I wonder how many others are feeling stabbed in the heart too. There must be a better way to promote BIG to the coaching industry.  I mean, we’re coaches.  We promote individuality, owning who we are and choosing the life we want.  If every coach built the same kind of BIG business, what would that do to the coaching industry?  We need a variety of different kinds of businesses at all levels to be able to reach the masses as a whole.  I propose that we change the marketing message from “Go BIG or go home.” to “What’s going BIG mean to you?”  Who’s with me?


  1. 1
    Gretchen // January 28th, 2016 at 4:39 pm

    Omg Kristen — this is an amazing post!! Thank you for being so real. I think you are so right about the big factor - what a big biz is to one is playing small to someone else. It’s all about defining what our own big biz is and playing our own big game!!! And avoiding the shame we put on ourselves for feeling our big isn’t good enough. Awesome stuff!!

  2. 3
    Linda Ursin // February 1st, 2016 at 10:30 am

    I’m not interested in 7 figures or 6 for that matter. Enjoyment comes before money for me, although one of my goals is to be able to support myself and my immediate family on the business instead of my disability. I want to have ease, freedom, ejoyment while being totally me in my business.

  3. 4
    Carl Dierschow // February 1st, 2016 at 11:21 am

    Great post today, Kristen, and thank you for being so honest. There’s a lot of people who feel as you do, but feel overwhelmed by the pressure to grow and get famous and become rich.

    Some of us just want to make a difference to our clients.

    I’ve been reading a book this week titled “Small Giants” by Bo Burlingame that you might want to check out. It explores this territory of effectiveness vs. size. I’m finding it useful for my clients.


  4. 5
    Karen // February 1st, 2016 at 5:18 pm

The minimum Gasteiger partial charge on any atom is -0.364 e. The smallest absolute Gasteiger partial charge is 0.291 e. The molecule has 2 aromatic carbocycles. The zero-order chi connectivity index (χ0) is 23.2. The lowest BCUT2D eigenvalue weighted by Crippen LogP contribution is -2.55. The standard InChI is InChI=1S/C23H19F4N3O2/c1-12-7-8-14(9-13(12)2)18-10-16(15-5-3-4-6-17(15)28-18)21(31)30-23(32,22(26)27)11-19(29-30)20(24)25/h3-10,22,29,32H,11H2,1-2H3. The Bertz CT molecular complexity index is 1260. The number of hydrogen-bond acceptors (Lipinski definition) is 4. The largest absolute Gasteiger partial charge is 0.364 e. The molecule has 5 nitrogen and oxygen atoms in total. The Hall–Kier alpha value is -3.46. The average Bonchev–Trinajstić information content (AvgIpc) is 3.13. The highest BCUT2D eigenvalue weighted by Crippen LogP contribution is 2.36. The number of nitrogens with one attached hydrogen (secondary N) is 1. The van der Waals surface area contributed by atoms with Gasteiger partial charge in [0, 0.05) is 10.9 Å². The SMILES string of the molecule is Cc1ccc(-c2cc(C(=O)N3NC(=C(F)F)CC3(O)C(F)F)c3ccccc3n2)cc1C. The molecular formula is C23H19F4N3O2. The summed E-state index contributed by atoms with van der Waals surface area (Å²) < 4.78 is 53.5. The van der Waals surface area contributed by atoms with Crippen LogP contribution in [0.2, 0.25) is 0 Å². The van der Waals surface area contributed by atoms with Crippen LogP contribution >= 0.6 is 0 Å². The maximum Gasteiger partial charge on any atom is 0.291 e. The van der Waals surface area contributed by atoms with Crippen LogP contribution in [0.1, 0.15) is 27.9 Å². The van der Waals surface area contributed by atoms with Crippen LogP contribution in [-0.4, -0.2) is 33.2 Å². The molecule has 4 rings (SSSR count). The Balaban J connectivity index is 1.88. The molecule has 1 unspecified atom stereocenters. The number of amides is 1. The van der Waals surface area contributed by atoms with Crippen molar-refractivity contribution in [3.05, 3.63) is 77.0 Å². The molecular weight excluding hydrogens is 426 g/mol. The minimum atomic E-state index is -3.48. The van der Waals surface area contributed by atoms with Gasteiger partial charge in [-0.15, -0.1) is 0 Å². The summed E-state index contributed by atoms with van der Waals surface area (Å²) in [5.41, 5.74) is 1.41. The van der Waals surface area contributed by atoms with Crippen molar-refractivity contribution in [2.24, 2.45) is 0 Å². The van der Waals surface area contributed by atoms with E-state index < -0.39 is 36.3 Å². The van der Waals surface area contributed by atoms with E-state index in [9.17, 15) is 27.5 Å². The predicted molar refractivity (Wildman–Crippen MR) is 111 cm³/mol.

Very well stated, Kristen! I agree with you so very much and my business is definitely NOT a hobby. We are serious about serving our clients in the most timely fashion possible and educating them on important marketing strategies. Thanks for your post.

    Hope to see you soon!!

  5. 6
    Kristen Beireis // February 1st, 2016 at 7:48 pm

    I’m with you Linda. I discovered years ago that money doesn’t motivate me. Relationships, vision and creativity come way before money in my world. Thank you for sharing.

  6. 7
    Laura Neff // February 1st, 2016 at 7:48 pm

    Grrrrrl, I so feel you on this one and have been bothered by the whole BIG thing for years. In fact, I had a mastermind retreat last weekend and during the course of it: a) totally owned the fact that I truly only want to work 20-25 hours/week (for the same reason as you), b) spoke out loud my deep instinct and intuitive kicks to move away from the MORE! MORE! MORE! list building/program promotion/social media/etcetcetc approach, and c) strategized around having no more than 10 awesome-paying clients at a time, cultivated through a deep and strong referral network. AAAAAH! Feels SO GOOD to take back the path of my vocational path! Right there with ya, sister. xoxoxo

  7. 8
    Kristen Beireis // February 1st, 2016 at 7:53 pm

    Exactly! Our philosophy and dreams make it BIG for us. It’s so important to know what those are in order to know what you’re aiming for (or not!). It would be great to see you again, soon, Karen.

  8. 9
    Kristen Beireis // February 1st, 2016 at 7:56 pm

    Two peas in a pod Laura! I love it that you’ve ditched a lot of the marketing things too!!! You don’t have to do all of that. Ugh! I hate it that marketing industry makes people think that it’s all about doing more. It’s not it’s about doing what works for you fully, deeply and consistently.